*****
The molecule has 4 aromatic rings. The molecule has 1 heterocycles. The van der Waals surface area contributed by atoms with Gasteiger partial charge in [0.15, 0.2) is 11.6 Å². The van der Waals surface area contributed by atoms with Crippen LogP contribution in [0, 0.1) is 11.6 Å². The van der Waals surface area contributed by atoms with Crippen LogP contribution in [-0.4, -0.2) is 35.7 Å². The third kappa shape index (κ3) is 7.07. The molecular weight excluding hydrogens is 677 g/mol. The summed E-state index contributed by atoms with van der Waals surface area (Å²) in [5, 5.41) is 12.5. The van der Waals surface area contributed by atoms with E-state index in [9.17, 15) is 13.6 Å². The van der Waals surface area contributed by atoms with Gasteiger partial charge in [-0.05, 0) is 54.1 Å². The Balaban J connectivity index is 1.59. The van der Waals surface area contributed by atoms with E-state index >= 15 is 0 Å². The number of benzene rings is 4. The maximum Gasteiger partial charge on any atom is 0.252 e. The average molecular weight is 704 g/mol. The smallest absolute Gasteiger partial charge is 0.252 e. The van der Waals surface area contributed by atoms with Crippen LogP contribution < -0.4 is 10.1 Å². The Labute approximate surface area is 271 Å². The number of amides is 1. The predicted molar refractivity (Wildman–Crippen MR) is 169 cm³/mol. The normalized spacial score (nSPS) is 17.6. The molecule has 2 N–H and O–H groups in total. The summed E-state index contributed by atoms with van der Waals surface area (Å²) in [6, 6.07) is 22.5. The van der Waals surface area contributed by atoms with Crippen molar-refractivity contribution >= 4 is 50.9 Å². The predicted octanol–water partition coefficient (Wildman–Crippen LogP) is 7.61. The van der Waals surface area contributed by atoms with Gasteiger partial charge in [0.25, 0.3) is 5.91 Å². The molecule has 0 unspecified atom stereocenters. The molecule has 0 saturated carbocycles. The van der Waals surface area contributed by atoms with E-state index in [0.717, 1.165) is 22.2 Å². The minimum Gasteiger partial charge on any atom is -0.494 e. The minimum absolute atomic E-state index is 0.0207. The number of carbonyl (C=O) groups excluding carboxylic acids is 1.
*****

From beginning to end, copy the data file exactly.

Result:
The molecule has 4 aromatic rings. The molecule has 1 heterocycles. The van der Waals surface area contributed by atoms with Gasteiger partial charge in [0.15, 0.2) is 11.6 Å². The van der Waals surface area contributed by atoms with Crippen LogP contribution in [0, 0.1) is 11.6 Å². The van der Waals surface area contributed by atoms with Crippen LogP contribution in [-0.4, -0.2) is 35.7 Å². The third kappa shape index (κ3) is 7.07. The molecular weight excluding hydrogens is 677 g/mol. The summed E-state index contributed by atoms with van der Waals surface area (Å²) in [5, 5.41) is 12.5. The van der Waals surface area contributed by atoms with E-state index in [9.17, 15) is 13.6 Å². The van der Waals surface area contributed by atoms with Gasteiger partial charge in [-0.05, 0) is 54.1 Å². The Balaban J connectivity index is 1.59. The van der Waals surface area contributed by atoms with E-state index >= 15 is 0 Å². The number of benzene rings is 4. The maximum Gasteiger partial charge on any atom is 0.252 e. The average molecular weight is 704 g/mol. The smallest absolute Gasteiger partial charge is 0.252 e. The van der Waals surface area contributed by atoms with Crippen LogP contribution < -0.4 is 10.1 Å². The Labute approximate surface area is 271 Å². The number of amides is 1. The predicted molar refractivity (Wildman–Crippen MR) is 169 cm³/mol. The normalized spacial score (nSPS) is 17.6. The molecule has 2 N–H and O–H groups in total. The summed E-state index contributed by atoms with van der Waals surface area (Å²) in [6, 6.07) is 22.5. The van der Waals surface area contributed by atoms with Crippen molar-refractivity contribution >= 4 is 50.9 Å². The predicted octanol–water partition coefficient (Wildman–Crippen LogP) is 7.61. The van der Waals surface area contributed by atoms with Gasteiger partial charge in [0.25, 0.3) is 5.91 Å². The molecule has 0 unspecified atom stereocenters. The molecule has 0 saturated carbocycles. The van der Waals surface area contributed by atoms with E-state index in [0.717, 1.165) is 22.2 Å². The minimum Gasteiger partial charge on any atom is -0.494 e. The minimum absolute atomic E-state index is 0.0207. The number of carbonyl (C=O) groups excluding carboxylic acids is 1.